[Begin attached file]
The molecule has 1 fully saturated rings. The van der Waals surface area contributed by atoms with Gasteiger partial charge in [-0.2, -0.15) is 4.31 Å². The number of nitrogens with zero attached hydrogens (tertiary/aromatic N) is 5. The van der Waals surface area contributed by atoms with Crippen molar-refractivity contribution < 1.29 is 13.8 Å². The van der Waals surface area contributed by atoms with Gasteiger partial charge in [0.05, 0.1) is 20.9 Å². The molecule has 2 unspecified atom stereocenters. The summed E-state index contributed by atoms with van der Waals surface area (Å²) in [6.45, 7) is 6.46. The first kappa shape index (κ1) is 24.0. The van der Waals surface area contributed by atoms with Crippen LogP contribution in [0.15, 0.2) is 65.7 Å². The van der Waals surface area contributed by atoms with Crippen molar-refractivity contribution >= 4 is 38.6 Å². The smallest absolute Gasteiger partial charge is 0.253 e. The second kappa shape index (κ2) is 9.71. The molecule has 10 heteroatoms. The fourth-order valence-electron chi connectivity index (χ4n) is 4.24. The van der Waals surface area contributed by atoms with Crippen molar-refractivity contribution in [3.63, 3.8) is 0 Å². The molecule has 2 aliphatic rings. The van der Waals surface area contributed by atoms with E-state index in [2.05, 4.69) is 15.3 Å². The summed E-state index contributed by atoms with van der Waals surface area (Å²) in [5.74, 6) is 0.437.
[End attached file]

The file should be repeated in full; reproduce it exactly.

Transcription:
The molecule has 1 fully saturated rings. The van der Waals surface area contributed by atoms with Gasteiger partial charge in [-0.2, -0.15) is 4.31 Å². The number of nitrogens with zero attached hydrogens (tertiary/aromatic N) is 5. The van der Waals surface area contributed by atoms with Crippen molar-refractivity contribution < 1.29 is 13.8 Å². The van der Waals surface area contributed by atoms with Gasteiger partial charge in [0.05, 0.1) is 20.9 Å². The molecule has 2 unspecified atom stereocenters. The summed E-state index contributed by atoms with van der Waals surface area (Å²) in [6.45, 7) is 6.46. The first kappa shape index (κ1) is 24.0. The van der Waals surface area contributed by atoms with Crippen LogP contribution in [0.15, 0.2) is 65.7 Å². The van der Waals surface area contributed by atoms with Crippen molar-refractivity contribution >= 4 is 38.6 Å². The smallest absolute Gasteiger partial charge is 0.253 e. The second kappa shape index (κ2) is 9.71. The molecule has 10 heteroatoms. The fourth-order valence-electron chi connectivity index (χ4n) is 4.24. The van der Waals surface area contributed by atoms with Crippen molar-refractivity contribution in [3.63, 3.8) is 0 Å². The molecule has 2 aliphatic rings. The van der Waals surface area contributed by atoms with E-state index in [2.05, 4.69) is 15.3 Å². The summed E-state index contributed by atoms with van der Waals surface area (Å²) in [5.74, 6) is 0.437.